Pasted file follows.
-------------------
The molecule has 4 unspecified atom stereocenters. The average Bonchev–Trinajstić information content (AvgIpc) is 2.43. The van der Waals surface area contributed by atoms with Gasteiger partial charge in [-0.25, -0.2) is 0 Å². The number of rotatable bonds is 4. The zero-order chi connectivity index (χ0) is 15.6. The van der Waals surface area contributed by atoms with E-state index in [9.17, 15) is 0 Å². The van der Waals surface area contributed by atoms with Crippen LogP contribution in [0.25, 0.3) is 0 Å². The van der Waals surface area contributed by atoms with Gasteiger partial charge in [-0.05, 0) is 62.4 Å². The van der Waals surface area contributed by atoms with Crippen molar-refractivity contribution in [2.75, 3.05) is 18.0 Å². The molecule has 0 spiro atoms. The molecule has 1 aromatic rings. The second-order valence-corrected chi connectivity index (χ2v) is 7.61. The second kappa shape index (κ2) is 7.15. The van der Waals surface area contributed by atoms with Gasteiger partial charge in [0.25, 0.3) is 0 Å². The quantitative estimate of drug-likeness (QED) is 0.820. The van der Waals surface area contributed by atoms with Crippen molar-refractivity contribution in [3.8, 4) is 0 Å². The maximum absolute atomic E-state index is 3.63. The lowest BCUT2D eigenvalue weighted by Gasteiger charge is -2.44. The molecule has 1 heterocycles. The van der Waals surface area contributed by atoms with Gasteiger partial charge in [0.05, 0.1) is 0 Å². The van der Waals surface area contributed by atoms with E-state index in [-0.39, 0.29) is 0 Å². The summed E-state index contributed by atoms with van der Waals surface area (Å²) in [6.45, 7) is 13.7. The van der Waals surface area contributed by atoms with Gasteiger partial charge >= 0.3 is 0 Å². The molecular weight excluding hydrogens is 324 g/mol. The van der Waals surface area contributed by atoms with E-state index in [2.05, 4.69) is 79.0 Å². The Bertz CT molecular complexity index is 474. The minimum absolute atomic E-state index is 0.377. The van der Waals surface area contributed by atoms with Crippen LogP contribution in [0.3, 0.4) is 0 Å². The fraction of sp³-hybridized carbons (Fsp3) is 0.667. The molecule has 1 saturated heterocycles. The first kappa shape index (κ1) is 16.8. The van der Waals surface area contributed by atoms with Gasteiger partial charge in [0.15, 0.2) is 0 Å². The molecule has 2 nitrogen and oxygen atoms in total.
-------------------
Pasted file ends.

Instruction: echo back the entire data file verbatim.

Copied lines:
The molecule has 4 unspecified atom stereocenters. The average Bonchev–Trinajstić information content (AvgIpc) is 2.43. The van der Waals surface area contributed by atoms with Gasteiger partial charge in [-0.25, -0.2) is 0 Å². The number of rotatable bonds is 4. The zero-order chi connectivity index (χ0) is 15.6. The van der Waals surface area contributed by atoms with E-state index in [9.17, 15) is 0 Å². The van der Waals surface area contributed by atoms with Crippen LogP contribution in [0.25, 0.3) is 0 Å². The van der Waals surface area contributed by atoms with Gasteiger partial charge in [-0.05, 0) is 62.4 Å². The van der Waals surface area contributed by atoms with Crippen molar-refractivity contribution in [2.75, 3.05) is 18.0 Å². The molecule has 0 spiro atoms. The molecule has 1 aromatic rings. The second-order valence-corrected chi connectivity index (χ2v) is 7.61. The second kappa shape index (κ2) is 7.15. The van der Waals surface area contributed by atoms with Gasteiger partial charge in [0.25, 0.3) is 0 Å². The quantitative estimate of drug-likeness (QED) is 0.820. The van der Waals surface area contributed by atoms with Crippen molar-refractivity contribution in [3.8, 4) is 0 Å². The maximum absolute atomic E-state index is 3.63. The lowest BCUT2D eigenvalue weighted by Gasteiger charge is -2.44. The molecule has 1 heterocycles. The van der Waals surface area contributed by atoms with Gasteiger partial charge in [0.05, 0.1) is 0 Å². The van der Waals surface area contributed by atoms with E-state index in [-0.39, 0.29) is 0 Å². The summed E-state index contributed by atoms with van der Waals surface area (Å²) in [6.45, 7) is 13.7. The van der Waals surface area contributed by atoms with Gasteiger partial charge >= 0.3 is 0 Å². The molecular weight excluding hydrogens is 324 g/mol. The van der Waals surface area contributed by atoms with E-state index in [2.05, 4.69) is 79.0 Å². The Bertz CT molecular complexity index is 474. The minimum absolute atomic E-state index is 0.377. The van der Waals surface area contributed by atoms with Crippen LogP contribution in [0.3, 0.4) is 0 Å². The fraction of sp³-hybridized carbons (Fsp3) is 0.667. The molecule has 1 saturated heterocycles. The first kappa shape index (κ1) is 16.8. The van der Waals surface area contributed by atoms with Gasteiger partial charge in [0.15, 0.2) is 0 Å². The molecule has 2 nitrogen and oxygen atoms in total.